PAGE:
Lawyers and clients should count witnesses before they even file the case. The lawyer must ask who will testify for him and how convincing will they be. How many people will testify for him and how many will testify against him. I am often approached by potential clients who tell me that his or her grandmother was unduly influenced to give the family home or some other large asset to a family member who is not them. I ask how it is that they know the gift was the result of undue influence. The response is that grandma never would have done it without there having been undue influence. I ask if my potential client saw anything else or knew of any witnessed to the undue influence. The client responds that she didn’t actually see it because she was out of state and hadn’t seen grandma in years and that all her relatives who might have been witnesses are aligned against her. So I add up the witnesses. I have one—my client who was out of state the whole time, didn’t see or hear anything, and is estranged from the entire family. Grandma may well have been subject to undue influence, but the witnesses are not there. Which brings me to a related rule.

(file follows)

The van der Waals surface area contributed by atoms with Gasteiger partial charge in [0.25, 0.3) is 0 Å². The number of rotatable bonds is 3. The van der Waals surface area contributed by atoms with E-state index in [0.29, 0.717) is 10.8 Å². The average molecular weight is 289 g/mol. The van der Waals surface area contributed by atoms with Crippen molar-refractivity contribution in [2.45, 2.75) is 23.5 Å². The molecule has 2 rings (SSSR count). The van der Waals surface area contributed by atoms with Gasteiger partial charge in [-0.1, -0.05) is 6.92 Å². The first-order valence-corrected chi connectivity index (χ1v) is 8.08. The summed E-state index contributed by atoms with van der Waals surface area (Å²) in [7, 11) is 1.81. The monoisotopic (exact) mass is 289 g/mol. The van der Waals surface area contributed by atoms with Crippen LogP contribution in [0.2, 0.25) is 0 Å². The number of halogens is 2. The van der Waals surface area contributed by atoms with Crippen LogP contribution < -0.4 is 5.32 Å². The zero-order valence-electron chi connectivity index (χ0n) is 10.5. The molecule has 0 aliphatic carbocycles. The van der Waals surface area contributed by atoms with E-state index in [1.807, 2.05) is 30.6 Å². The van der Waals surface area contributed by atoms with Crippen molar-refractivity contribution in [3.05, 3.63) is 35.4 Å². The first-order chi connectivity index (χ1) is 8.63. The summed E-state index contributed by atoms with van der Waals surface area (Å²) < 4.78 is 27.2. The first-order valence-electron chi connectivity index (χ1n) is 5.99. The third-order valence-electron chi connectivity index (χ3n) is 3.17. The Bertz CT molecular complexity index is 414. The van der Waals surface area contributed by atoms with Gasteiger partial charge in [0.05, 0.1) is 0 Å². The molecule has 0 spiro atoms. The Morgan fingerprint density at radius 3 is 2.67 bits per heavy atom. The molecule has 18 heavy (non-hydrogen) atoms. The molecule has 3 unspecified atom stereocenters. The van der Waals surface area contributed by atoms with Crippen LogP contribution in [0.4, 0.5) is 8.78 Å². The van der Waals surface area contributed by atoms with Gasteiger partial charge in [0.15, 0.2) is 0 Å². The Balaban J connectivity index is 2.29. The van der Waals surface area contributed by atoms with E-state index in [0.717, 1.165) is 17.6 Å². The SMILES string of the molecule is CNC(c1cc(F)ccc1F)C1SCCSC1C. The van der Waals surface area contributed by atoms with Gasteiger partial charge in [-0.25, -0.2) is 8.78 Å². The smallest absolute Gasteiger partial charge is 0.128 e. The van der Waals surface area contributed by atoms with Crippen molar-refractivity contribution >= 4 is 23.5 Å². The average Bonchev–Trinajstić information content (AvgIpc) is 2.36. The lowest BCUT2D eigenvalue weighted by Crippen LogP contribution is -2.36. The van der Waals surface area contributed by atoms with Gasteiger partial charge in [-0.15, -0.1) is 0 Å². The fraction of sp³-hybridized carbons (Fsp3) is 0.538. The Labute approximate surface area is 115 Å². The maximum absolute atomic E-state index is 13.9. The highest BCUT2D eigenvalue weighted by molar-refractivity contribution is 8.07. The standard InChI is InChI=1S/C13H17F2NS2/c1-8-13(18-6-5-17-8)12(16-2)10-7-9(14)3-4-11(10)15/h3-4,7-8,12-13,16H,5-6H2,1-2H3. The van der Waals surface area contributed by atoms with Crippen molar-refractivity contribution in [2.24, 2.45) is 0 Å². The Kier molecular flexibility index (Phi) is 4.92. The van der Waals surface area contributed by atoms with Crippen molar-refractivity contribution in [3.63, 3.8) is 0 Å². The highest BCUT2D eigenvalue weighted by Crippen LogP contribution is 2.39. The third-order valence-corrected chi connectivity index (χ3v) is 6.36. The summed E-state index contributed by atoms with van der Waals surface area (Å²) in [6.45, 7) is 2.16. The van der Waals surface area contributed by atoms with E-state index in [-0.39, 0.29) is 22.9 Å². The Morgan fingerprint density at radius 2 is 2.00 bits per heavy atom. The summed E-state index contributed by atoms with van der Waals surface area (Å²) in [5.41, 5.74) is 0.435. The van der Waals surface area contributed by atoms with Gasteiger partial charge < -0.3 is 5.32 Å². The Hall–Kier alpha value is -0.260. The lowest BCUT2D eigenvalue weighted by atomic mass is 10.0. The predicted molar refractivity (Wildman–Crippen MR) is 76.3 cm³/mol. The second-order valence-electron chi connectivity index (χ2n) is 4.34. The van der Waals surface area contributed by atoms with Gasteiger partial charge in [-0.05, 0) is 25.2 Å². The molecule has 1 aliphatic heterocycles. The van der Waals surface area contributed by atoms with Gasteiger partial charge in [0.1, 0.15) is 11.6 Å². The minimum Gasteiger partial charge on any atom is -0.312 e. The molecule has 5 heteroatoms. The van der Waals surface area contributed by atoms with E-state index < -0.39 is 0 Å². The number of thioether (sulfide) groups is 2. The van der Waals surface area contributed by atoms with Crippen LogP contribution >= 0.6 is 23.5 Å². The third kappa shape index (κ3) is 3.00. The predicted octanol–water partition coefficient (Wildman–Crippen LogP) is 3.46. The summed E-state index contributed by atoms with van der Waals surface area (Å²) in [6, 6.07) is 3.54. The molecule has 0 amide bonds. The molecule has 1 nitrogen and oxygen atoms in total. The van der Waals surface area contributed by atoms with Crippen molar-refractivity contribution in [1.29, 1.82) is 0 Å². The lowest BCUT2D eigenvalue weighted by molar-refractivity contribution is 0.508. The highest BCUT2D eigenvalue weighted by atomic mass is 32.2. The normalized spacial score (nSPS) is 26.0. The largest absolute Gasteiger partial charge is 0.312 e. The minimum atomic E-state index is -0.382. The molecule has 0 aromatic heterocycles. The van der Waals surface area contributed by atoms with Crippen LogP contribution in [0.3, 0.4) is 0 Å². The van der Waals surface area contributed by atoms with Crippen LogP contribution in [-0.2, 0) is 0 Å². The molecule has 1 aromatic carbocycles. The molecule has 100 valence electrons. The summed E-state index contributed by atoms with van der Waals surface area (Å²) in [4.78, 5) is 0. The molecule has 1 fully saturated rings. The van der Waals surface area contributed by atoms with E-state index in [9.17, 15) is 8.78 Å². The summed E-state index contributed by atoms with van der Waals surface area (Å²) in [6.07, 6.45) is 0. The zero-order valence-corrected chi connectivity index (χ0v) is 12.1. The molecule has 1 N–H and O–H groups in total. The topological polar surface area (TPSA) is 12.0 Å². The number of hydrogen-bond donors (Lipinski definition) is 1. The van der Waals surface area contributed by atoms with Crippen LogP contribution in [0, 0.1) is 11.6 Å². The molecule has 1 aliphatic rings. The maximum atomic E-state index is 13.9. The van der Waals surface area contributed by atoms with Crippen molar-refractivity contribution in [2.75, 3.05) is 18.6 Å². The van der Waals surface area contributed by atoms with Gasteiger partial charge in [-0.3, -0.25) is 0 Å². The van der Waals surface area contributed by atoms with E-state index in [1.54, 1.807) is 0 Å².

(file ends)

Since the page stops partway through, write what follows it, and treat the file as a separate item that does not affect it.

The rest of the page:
The Other Side is not Going to Produce the Evidence You Need to Win

In civil cases lawyers get to do what is called “discovery.” That means that the lawyers can make the other side produce documents related to the case and question the witnesses for the other side in sworn depositions. My clients are often quite certain that the other side will produce incriminating documents that will allow me to win. Trust me, that never happens.